Tips | May 28, 2013

Six tips for negotiating a better price

Experienced market shoppers will know negotiating a good price takes skill.

The same holds true in other shopping situations as well – think of buying a house or haggling over the cost of a car. And different “rules” apply in different parts of the world. Our six tips examine some of the research about how to drive a hard bargain.

1. Who “anchors” wins The anchoring effect is a tool used to pin buyers’ expectations on a (usually high) price. Market shoppers may remember a time a seller offered a high price and then discounted it – making the reduced price seem more attractive than if it was the original offer. A lesson to be learnt is to be aware and to try to be the one to set the anchor rather than letting the seller do it for you.

2. Know your neighbours Being alert to local customs can go a long way when negotiating the best price – especially when travelling, writes Yale political science and economics assistant professor Chris Blattman. In many countries there are what he calls, the “national bargaining fraction”, an unwritten rule which gives a guide to how much to negotiate by. In order to find out this fraction Blattman suggests calling upon the locals and quizzing them on the “real” price.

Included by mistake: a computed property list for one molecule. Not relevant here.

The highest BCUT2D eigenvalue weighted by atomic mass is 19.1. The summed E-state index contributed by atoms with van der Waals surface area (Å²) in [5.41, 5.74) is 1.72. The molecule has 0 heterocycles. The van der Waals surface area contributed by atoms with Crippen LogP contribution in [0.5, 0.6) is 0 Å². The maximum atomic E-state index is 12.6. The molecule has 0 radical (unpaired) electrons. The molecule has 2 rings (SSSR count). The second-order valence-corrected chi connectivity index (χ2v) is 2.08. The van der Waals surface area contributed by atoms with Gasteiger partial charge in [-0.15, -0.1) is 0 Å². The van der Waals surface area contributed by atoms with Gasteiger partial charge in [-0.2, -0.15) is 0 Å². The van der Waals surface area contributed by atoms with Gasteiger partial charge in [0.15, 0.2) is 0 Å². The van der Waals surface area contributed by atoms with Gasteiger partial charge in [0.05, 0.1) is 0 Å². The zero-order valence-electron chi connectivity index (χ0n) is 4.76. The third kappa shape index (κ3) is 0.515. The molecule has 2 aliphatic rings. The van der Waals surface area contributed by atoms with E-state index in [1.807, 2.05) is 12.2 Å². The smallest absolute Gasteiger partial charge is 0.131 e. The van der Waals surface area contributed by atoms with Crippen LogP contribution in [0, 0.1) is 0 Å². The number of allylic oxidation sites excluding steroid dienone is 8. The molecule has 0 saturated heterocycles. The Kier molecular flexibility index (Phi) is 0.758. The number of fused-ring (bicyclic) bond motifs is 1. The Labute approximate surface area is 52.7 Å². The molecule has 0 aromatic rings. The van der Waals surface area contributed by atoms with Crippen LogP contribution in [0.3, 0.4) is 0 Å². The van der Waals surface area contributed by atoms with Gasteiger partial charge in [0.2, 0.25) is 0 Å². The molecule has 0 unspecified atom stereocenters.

3. Busy is best Market sellers might agree on how much they will charge for certain products but University of Chicago economist John List wrote in The Economics of Open Air Markets that these agreements tend to break down on busy days. This means when markets are busy, it might be easier to strike a cheap deal.

4. First impressions The same research by John List also suggests that market sellers are more likely to offer higher prices to well-dressed individuals, especially those shopping with children. As the old adage says “first impressions count”. To try and avoid being offered such extortionate prices, try leaving your best outfit (and the children) at home.

5. Flash the cash Paying with cash can reduce spending because you are forced to think harder about the purchase process. Behavioural economists refer to it as the “pain of paying”. When it comes to negotiating taking cash rather than card may bring the true cost to the top of mind and encourage buyers to drive a harder bargain.

6. Out of season Picking the right moment, or in this case season, is a great way to give shoppers an advantage when negotiating. The off-season shopping style can apply to a wide range of products, from small items such as clothing through to holidays and homes. Take advantage of sellers wanting to get rid of stock. Budgets are Sexy blog even goes as far as to recommend a “best time to buy list” to give a guide as to when to negotiate on what.

eZonomics team
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